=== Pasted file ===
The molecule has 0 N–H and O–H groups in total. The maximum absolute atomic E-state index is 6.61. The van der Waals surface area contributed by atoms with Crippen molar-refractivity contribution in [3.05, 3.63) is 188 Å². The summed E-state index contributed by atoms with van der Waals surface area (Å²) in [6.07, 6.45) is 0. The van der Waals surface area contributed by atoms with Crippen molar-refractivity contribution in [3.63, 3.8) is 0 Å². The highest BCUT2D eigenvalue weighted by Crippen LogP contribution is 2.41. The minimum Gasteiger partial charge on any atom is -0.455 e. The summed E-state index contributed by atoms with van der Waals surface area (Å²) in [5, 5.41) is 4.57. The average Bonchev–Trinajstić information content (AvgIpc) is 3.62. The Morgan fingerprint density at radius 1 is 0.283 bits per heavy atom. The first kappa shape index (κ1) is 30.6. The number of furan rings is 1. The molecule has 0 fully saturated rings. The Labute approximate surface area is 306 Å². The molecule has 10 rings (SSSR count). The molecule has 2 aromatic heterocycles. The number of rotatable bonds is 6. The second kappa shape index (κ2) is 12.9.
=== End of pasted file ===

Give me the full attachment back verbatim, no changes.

The molecule has 0 N–H and O–H groups in total. The maximum absolute atomic E-state index is 6.61. The van der Waals surface area contributed by atoms with Crippen molar-refractivity contribution in [3.05, 3.63) is 188 Å². The summed E-state index contributed by atoms with van der Waals surface area (Å²) in [6.07, 6.45) is 0. The van der Waals surface area contributed by atoms with Crippen molar-refractivity contribution in [3.63, 3.8) is 0 Å². The highest BCUT2D eigenvalue weighted by Crippen LogP contribution is 2.41. The minimum Gasteiger partial charge on any atom is -0.455 e. The summed E-state index contributed by atoms with van der Waals surface area (Å²) in [5, 5.41) is 4.57. The average Bonchev–Trinajstić information content (AvgIpc) is 3.62. The Morgan fingerprint density at radius 1 is 0.283 bits per heavy atom. The first kappa shape index (κ1) is 30.6. The number of furan rings is 1. The molecule has 0 fully saturated rings. The Labute approximate surface area is 306 Å². The molecule has 10 rings (SSSR count). The molecule has 2 aromatic heterocycles. The number of rotatable bonds is 6. The second kappa shape index (κ2) is 12.9.